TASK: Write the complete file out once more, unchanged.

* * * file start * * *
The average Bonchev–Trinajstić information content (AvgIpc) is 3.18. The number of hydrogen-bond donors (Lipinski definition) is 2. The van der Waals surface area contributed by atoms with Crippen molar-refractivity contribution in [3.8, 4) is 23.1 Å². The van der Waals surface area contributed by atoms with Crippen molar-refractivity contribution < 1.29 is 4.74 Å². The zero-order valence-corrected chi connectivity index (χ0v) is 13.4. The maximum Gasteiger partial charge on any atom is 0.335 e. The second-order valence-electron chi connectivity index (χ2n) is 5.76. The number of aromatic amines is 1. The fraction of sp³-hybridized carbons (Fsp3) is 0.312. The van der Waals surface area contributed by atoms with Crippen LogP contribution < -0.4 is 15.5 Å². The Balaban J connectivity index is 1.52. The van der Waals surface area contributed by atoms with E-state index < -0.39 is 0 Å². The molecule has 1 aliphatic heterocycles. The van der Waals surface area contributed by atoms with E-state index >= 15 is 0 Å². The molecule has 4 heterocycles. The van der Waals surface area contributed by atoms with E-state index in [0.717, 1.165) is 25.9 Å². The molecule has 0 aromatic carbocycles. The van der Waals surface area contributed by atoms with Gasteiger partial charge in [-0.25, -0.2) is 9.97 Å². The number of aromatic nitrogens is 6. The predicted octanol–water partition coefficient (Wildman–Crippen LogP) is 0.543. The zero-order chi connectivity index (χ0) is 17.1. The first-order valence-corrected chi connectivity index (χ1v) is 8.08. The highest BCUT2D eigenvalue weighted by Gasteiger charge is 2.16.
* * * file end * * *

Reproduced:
The average Bonchev–Trinajstić information content (AvgIpc) is 3.18. The number of hydrogen-bond donors (Lipinski definition) is 2. The van der Waals surface area contributed by atoms with Crippen molar-refractivity contribution in [3.8, 4) is 23.1 Å². The van der Waals surface area contributed by atoms with Crippen molar-refractivity contribution < 1.29 is 4.74 Å². The zero-order valence-corrected chi connectivity index (χ0v) is 13.4. The maximum Gasteiger partial charge on any atom is 0.335 e. The second-order valence-electron chi connectivity index (χ2n) is 5.76. The number of aromatic amines is 1. The fraction of sp³-hybridized carbons (Fsp3) is 0.312. The van der Waals surface area contributed by atoms with Crippen LogP contribution < -0.4 is 15.5 Å². The Balaban J connectivity index is 1.52. The van der Waals surface area contributed by atoms with E-state index < -0.39 is 0 Å². The molecule has 1 aliphatic heterocycles. The van der Waals surface area contributed by atoms with E-state index >= 15 is 0 Å². The molecule has 4 heterocycles. The van der Waals surface area contributed by atoms with E-state index in [0.717, 1.165) is 25.9 Å². The molecule has 0 aromatic carbocycles. The van der Waals surface area contributed by atoms with Gasteiger partial charge in [-0.25, -0.2) is 9.97 Å². The number of aromatic nitrogens is 6. The predicted octanol–water partition coefficient (Wildman–Crippen LogP) is 0.543. The zero-order chi connectivity index (χ0) is 17.1. The first-order valence-corrected chi connectivity index (χ1v) is 8.08. The highest BCUT2D eigenvalue weighted by Gasteiger charge is 2.16.